This Is Really Happening

In the end, in the waning hours of this weekend, I am left, miraculously, speechless.

I am, as you might gather, rarely without something to say. And at numerous times over the course of this ridiculously active weekend I have wondered aloud why my gums were flapping at all. What was the point of what I was saying? Just to fill empty space?

Heather and I were driving back from Ikea this morning. We were approaching the Lincoln Tunnel exit on the New Jersey Turnpike, a brand-new chair to match my brand-new couch in the trunk, when I caught myself mid-story and asked, “Why the hell am I ever telling you this?”

It wasn’t something that mattered, it was just a recollection. I was driving back from the Almost Home tour a few years back. I was on the same stretch of road. I’d been driving from days. This particular day I had set out from Carrboro, NC, and was making the ten-hour trek in one shot. And I was in a hurry. U2 was pegged on the car stereo. The windows were down. The sun was setting. And I had somewhere to go: a date. So I was speeding. Big time. At one point I looked down and saw the needle flirting with 90 mph and I thought, ‘You’re going to kill yourself ten miles from home.’ So I slowed down.

This is the story I was telling her. That was the three minutes she’ll never get back. No punchline, no epiphany, no moral. Just the sound of my voice over the hum of the tires.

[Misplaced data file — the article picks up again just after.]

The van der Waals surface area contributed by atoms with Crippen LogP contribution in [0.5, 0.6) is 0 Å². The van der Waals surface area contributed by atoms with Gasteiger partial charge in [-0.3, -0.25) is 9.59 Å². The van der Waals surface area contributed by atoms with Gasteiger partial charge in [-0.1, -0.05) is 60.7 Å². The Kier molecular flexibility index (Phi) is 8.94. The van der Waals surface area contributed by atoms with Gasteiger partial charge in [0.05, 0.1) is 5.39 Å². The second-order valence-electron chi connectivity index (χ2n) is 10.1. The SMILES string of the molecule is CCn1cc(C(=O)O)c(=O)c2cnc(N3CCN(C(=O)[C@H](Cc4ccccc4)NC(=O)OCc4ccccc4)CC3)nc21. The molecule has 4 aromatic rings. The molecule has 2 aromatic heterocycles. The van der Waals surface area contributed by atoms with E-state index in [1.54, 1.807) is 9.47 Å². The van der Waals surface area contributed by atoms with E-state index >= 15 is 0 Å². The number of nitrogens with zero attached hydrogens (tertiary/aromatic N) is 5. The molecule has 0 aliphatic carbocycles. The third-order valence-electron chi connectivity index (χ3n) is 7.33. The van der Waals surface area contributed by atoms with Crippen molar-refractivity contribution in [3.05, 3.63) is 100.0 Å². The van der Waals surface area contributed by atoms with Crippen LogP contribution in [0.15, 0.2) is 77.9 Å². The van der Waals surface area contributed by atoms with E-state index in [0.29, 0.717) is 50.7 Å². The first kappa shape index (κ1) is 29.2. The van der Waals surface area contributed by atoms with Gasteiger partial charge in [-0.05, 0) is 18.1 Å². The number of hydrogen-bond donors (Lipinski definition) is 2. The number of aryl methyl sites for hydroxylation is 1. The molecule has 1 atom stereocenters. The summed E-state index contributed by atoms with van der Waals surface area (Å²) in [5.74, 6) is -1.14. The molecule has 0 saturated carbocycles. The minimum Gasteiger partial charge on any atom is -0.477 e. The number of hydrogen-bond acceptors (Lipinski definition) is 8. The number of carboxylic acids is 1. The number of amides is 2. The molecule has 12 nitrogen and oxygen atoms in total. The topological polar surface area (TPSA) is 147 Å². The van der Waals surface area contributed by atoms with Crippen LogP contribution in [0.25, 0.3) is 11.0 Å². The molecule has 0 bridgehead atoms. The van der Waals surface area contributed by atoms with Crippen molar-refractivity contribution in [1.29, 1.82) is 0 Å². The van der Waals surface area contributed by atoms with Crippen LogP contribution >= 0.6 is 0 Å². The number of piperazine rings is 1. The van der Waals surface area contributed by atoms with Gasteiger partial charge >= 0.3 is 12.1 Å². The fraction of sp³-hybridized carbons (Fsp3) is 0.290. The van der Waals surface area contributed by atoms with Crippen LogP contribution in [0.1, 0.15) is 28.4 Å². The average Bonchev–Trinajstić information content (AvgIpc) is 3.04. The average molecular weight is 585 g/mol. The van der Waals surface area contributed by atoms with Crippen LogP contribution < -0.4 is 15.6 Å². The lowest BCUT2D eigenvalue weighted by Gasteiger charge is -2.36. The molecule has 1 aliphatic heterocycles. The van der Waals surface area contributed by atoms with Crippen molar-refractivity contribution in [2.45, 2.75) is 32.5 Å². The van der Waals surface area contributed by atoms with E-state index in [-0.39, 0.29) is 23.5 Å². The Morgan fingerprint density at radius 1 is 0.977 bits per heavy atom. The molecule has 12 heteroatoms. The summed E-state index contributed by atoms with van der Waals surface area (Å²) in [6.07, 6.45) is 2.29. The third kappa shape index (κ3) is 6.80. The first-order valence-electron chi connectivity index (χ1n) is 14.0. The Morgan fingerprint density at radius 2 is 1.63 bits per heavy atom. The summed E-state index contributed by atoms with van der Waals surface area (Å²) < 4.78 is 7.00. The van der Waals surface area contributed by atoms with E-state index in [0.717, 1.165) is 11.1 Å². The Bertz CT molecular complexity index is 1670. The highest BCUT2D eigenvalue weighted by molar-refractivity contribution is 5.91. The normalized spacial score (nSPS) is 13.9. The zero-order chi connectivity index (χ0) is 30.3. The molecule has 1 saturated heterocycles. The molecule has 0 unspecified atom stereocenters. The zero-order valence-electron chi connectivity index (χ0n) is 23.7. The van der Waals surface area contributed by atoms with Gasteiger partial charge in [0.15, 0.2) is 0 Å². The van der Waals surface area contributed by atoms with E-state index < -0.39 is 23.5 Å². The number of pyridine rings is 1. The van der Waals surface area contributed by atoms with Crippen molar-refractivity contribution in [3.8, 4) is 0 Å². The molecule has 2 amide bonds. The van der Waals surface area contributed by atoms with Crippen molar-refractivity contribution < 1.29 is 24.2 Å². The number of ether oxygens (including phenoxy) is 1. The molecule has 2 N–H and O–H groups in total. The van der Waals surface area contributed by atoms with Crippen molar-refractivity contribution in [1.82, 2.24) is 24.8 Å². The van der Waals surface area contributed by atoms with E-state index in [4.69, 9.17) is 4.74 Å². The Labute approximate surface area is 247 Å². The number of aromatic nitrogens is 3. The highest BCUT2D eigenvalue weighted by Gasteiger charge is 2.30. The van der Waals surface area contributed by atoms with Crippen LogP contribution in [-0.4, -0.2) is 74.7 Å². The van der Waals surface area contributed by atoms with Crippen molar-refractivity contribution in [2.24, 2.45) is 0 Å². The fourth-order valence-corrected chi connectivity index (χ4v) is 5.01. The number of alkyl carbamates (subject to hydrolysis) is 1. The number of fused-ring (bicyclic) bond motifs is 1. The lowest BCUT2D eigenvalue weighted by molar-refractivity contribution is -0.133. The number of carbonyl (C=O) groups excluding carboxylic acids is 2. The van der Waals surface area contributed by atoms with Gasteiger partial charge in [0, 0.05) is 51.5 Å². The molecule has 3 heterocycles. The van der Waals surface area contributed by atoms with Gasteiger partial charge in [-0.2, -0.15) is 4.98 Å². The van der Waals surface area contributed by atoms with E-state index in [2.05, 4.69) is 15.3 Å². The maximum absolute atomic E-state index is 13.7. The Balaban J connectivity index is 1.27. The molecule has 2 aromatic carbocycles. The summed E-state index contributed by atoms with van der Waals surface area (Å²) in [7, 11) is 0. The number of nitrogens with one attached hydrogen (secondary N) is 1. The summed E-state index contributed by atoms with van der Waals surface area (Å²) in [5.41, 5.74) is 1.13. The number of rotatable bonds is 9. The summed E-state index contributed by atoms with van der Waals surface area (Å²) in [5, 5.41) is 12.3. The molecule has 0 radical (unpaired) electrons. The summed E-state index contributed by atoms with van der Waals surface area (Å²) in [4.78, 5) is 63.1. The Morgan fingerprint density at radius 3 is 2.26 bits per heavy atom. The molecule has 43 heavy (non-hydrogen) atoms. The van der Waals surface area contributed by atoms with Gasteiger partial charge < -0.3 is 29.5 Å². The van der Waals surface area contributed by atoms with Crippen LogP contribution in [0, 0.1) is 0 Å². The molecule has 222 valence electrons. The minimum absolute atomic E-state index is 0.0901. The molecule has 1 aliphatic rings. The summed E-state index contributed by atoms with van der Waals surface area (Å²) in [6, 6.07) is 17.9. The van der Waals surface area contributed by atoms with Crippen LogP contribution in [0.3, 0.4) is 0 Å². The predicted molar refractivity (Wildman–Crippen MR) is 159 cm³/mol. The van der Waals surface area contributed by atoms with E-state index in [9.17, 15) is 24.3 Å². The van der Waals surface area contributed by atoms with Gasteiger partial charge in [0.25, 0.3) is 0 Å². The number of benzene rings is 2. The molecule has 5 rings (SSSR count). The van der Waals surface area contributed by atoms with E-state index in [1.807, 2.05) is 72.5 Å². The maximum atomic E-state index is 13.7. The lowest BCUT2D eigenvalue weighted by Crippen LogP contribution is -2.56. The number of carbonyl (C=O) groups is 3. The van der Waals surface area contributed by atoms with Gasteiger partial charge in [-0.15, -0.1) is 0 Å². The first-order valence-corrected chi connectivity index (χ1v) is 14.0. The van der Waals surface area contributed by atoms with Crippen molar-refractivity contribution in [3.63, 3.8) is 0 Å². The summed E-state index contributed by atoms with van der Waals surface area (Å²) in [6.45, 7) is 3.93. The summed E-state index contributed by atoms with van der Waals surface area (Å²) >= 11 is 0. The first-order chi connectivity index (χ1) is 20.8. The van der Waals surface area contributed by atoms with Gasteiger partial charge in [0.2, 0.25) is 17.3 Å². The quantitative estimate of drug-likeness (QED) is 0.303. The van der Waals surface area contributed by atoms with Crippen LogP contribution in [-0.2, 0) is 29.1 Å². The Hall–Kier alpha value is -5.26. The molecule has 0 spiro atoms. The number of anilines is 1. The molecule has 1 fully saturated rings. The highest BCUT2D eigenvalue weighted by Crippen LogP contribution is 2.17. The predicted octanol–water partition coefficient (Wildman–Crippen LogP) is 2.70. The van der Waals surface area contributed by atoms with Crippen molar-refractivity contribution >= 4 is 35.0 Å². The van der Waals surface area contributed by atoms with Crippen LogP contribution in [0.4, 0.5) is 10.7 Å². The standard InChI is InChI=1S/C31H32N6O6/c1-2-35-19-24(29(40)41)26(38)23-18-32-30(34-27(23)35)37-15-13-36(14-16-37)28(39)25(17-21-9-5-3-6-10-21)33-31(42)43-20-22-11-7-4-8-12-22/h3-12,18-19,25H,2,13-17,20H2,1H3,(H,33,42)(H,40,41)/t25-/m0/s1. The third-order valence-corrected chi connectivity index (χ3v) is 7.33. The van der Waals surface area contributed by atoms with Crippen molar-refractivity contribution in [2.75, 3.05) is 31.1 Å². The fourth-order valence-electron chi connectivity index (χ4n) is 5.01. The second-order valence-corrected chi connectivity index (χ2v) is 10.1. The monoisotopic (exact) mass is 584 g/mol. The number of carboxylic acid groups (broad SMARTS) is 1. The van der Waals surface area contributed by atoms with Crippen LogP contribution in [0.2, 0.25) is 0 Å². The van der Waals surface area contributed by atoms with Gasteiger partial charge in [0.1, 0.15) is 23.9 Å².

She pitched in on a major spring cleaning this afternoon. We listened to Smokey Junglefrog and other examples of my musical ephemera as I rifled through boxes of CDs, DATs, DV, beta and VHS tape trying to decide what to throw away, what to give away, and what to keep. Every so often I’d stumble across an old photo and spin off into some distant memory. “All I remember from that day,” I said of a photo of a four-year-old me in red overalls, “Is that my sleeve got cought in my dad’s drill on that same patio. I didn’t get hurt, it just scared me.”

And I realized then that all the stories we tell, all the songs we write, all the photos we take and journal entries we post on the internet, they’re really just some kind of mile marker. They’re just graffiti: “Benjamin Was Here.” And that’s really all we want, right? Some evidence, some confirmation, that we’re really here? That this isn’t a figment of our imagination? ‘Look, here’s evidence! I was six-years-old once! I had a pony tail once! I was blissfully unaware. Once. Next thing I knew, I was doing ninety on the New Jersey Turnpike, trying to get back to some girl. And then I died.’

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